In 2012, I made a decision that would impact my career path for the better. I was a second-year law student at Universidad Catolica Santa Maria La Antigua in Panama City, Panama at the time, and although I was enjoying my studies, I was eager to study abroad. I applied to and received the Global UGRAD scholarship, which granted me the opportunity to study abroad for a semester at American University (AU) in Washington, D.C. I can now gladly say that event was a turning point for my career plans; not only did it completely restructure the way I viewed law, it also redefined my concept of what learning entailed.
As I began to understand more about the U.S. legal system and the way it is studied, I came to realize the importance of academic training for the practice of law, and how a comparative study of the American system and the Panamanian system could enable me to become a well-rounded professional. I took some law-related classes at American University and quickly realized that the law was taught differently in the U.S. One of the goals of the U.S. legal education is to train students to “think as a lawyer.” Lawyerly thinking at U.S. law schools is generally taught using the Case Method and the Socratic Method. Students read judicial opinions as preparation for each class, and professors ask them questions to help them understand the development of the law. The challenging nature of these methods captivated my attention.
After my semester experience at American University, I decided that I wanted to attend law school in the U.S. I joined a law firm as a paralegal and started saving for what would become my law school applications fund. During my senior year of law school in Panama, I ordered the materials to study for the Law School Admissions Test (LSAT) online. I designed a self-study schedule, and I would study for a couple of hours every night after work. The application process was a little stressful, but I managed to compile my application materials and apply to several law schools in the U.S. One afternoon, after sending an email of continued interest to the University of Michigan Law School Admissions Office, the admissions dean replied notifying me that I had been admitted to Michigan Law—I will always remember this day.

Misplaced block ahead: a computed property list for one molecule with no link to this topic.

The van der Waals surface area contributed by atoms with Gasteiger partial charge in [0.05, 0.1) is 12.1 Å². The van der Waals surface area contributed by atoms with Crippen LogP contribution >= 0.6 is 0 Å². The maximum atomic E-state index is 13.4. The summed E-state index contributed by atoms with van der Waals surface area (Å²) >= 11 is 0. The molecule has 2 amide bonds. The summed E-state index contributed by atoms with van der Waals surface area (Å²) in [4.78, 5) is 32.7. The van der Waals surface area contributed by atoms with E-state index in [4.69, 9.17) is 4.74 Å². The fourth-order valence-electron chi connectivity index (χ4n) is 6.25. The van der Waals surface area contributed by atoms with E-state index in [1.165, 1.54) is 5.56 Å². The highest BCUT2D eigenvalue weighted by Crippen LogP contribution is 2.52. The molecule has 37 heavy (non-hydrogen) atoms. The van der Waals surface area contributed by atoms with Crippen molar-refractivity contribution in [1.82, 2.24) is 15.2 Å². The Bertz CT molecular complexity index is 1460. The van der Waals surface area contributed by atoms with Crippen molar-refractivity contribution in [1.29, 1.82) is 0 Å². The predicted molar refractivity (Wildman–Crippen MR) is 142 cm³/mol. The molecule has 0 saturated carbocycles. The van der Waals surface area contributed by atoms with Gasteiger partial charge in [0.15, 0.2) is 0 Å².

I am now about to graduate from the University of Michigan Law School. It has been three years of learning and meaningful experiences. During my time at Michigan Law, I served as a notes editor of the Michigan Journal of International Law and as president of the International Law Society. Moreover, during the summer of my first year of law school, I interned for a judge in New York. This internship was a great opportunity for me to learn about the judicial decision-making process in the U.S. During the summer of my second year of law school, I worked as a summer associate at a New York law firm. This experience helped me understand some of the differences between the practice of law in Panama and in the U.S.
My time at American University as part of the Global UGRAD program shaped my academic and professional interests, and I hope other international students take advantage of this great opportunity. The piece of advice I would give to students out there is to seek out new opportunities; we never know how new experiences will lead us to take different roads. I certainly did not expect Global UGRAD would lead me to pursue legal studies at one of best law schools in the world. You can be next.
Written by Jose Ignacio Saldana (Panama), a 2012-2013 Global UGRAD student at American University